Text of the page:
Senior Army leaders have designated August as Antiterrorism
Awareness Month with the slogan “see something, say something.” The purpose is to heighten vigilance and
increase understanding to protect Army personnel from acts of terrorism.
the month, Soldiers, government employees, family members and others will have
opportunities to further educate themselves on antiterrorism measures with help
from the Wilmington District Security office.
“Every member of USACE plays an important
role in preventing terrorist acts,” said Lt. Gen. Thomas Bostick, Chief of
Engineers, U.S. Army Corps of Engineers (USACE). “By understanding the
indicators of potential terrorist activities and reporting suspicious behavior
to military police or local law enforcement, our community members enhance and
extend USACE’s protection posture.”
The terrorist threat remains real. According to a recent article by the Heritage
Foundation, there have been 60 terrorist plots against the United States since
9/11. Of the 60 plots, 49 could be
considered homegrown terror plots. This means that one or more of the actors
were American citizens, legal permanent residents, or visitors radicalized
predominately in the United States. Their
research of media reports and court documents shows that military facilities
were the number one target in these plots, followed by New York City and places
with mass gatherings, such as the Boston Marathon, nightclubs and bars, and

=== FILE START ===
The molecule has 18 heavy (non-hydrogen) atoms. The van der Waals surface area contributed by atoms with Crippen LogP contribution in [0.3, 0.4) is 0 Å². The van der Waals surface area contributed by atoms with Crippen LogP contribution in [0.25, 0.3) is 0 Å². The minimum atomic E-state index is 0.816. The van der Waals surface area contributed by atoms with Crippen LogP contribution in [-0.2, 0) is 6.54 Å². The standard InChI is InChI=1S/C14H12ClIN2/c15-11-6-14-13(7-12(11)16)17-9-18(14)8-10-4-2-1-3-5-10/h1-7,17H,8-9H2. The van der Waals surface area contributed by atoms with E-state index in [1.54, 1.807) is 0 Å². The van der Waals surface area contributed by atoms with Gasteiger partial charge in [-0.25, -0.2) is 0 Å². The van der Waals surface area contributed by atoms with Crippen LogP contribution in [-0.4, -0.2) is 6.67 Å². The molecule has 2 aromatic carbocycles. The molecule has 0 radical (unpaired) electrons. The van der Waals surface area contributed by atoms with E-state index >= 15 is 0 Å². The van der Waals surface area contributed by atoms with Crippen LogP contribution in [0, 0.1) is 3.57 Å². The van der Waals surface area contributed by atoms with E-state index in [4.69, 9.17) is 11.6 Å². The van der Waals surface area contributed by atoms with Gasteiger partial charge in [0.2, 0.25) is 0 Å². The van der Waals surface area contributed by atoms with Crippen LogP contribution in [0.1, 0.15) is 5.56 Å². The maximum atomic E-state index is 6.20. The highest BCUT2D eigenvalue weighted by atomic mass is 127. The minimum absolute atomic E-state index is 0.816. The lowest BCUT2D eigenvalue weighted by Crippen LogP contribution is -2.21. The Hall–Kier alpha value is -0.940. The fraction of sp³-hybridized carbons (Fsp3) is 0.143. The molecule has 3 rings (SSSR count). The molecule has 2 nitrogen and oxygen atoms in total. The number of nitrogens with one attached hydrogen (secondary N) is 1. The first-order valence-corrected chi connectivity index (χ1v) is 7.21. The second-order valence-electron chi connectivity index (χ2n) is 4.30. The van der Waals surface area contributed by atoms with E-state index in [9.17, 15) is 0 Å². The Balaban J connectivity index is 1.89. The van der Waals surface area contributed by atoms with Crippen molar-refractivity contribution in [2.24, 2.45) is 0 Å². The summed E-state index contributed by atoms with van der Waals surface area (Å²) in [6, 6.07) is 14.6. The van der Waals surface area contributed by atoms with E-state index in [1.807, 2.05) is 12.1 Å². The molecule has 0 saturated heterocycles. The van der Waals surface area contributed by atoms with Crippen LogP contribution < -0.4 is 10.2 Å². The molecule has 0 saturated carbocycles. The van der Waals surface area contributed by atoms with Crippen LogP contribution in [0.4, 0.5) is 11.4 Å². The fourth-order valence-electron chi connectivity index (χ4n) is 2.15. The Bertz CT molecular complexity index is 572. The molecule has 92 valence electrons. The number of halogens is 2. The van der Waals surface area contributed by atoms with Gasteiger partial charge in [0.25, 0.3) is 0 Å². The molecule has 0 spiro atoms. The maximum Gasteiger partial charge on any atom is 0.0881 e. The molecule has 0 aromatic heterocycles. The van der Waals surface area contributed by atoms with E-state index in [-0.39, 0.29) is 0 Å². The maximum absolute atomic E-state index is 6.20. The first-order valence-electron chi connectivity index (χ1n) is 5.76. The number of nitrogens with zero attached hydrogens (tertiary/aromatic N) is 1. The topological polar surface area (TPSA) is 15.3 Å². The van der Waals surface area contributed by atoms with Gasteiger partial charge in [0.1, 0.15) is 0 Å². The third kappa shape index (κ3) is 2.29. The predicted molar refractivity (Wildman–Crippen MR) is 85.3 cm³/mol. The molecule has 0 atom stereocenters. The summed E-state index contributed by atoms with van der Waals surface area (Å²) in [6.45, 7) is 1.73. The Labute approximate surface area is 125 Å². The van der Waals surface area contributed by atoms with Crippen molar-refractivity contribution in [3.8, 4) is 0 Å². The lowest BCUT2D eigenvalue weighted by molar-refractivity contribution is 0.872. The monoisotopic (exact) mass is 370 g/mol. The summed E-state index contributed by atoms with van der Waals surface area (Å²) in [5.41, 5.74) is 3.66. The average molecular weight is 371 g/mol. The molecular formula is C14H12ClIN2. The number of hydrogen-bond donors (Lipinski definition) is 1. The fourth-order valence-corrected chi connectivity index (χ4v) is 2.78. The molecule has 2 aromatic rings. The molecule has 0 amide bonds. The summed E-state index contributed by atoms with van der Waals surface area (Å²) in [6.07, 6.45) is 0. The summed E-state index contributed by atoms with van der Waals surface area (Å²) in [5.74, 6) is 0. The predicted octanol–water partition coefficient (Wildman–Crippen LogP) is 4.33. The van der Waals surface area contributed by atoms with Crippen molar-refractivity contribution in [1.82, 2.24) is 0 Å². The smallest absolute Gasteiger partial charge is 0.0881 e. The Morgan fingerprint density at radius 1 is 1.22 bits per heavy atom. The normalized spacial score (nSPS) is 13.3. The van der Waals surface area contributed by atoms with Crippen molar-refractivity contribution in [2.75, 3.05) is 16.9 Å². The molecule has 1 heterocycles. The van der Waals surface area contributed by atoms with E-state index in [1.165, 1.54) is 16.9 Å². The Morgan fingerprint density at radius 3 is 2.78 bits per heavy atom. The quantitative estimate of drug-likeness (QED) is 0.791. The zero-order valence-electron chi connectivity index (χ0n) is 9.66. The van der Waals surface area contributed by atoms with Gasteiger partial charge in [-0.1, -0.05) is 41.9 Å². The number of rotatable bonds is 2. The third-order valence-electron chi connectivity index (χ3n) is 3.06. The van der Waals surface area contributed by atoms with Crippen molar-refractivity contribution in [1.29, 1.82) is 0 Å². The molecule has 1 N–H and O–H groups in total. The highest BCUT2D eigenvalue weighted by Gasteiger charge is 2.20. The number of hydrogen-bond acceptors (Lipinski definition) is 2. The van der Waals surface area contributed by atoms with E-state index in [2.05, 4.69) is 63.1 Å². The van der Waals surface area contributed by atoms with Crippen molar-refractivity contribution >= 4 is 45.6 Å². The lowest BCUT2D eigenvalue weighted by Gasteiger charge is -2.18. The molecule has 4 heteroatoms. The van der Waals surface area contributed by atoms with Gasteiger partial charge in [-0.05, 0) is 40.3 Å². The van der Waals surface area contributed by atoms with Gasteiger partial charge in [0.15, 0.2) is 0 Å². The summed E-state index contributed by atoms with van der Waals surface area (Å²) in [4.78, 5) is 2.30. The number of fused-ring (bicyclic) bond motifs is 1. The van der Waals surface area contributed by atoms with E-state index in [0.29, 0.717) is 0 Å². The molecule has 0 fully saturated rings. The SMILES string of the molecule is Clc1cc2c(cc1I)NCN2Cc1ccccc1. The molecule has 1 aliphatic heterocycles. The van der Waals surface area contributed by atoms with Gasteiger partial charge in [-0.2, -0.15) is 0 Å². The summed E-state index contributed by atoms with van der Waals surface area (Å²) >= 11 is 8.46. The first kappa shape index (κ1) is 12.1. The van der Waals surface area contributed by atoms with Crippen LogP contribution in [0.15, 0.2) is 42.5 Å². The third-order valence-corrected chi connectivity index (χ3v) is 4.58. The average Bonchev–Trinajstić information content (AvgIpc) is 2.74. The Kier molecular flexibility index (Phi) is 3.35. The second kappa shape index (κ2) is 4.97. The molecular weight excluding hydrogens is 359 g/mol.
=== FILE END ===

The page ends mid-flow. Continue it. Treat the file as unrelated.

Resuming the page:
While four plots were successful, and three
foiled merely by luck or the swift action of private citizens, the rest were
thwarted in their early stages by U.S., and sometimes international, law
enforcement, the Heritage Foundation reports.
“Preventing terrorism does not require
special training,” said Wilmington District’s Chief of Security. “Anyone can
contribute to antiterrorism by observing their surroundings and reporting
suspicious or unusual activities.”
Suspicious or unusual activities include:
•Unfamiliar individuals in
•Unauthorized photography of
military facilities, sensitive areas or access control points
suitcases, backpacks or packages
•Unattended cars left in
parking lots, no-parking zones or in front of important buildings.
and detailed reporting of suspicious activities can help prevent terrorist
attacks. Awareness is critical. For information on suspicious activity
reporting, go to www.dhs.gov/how-do-i/report-suspicious-activity.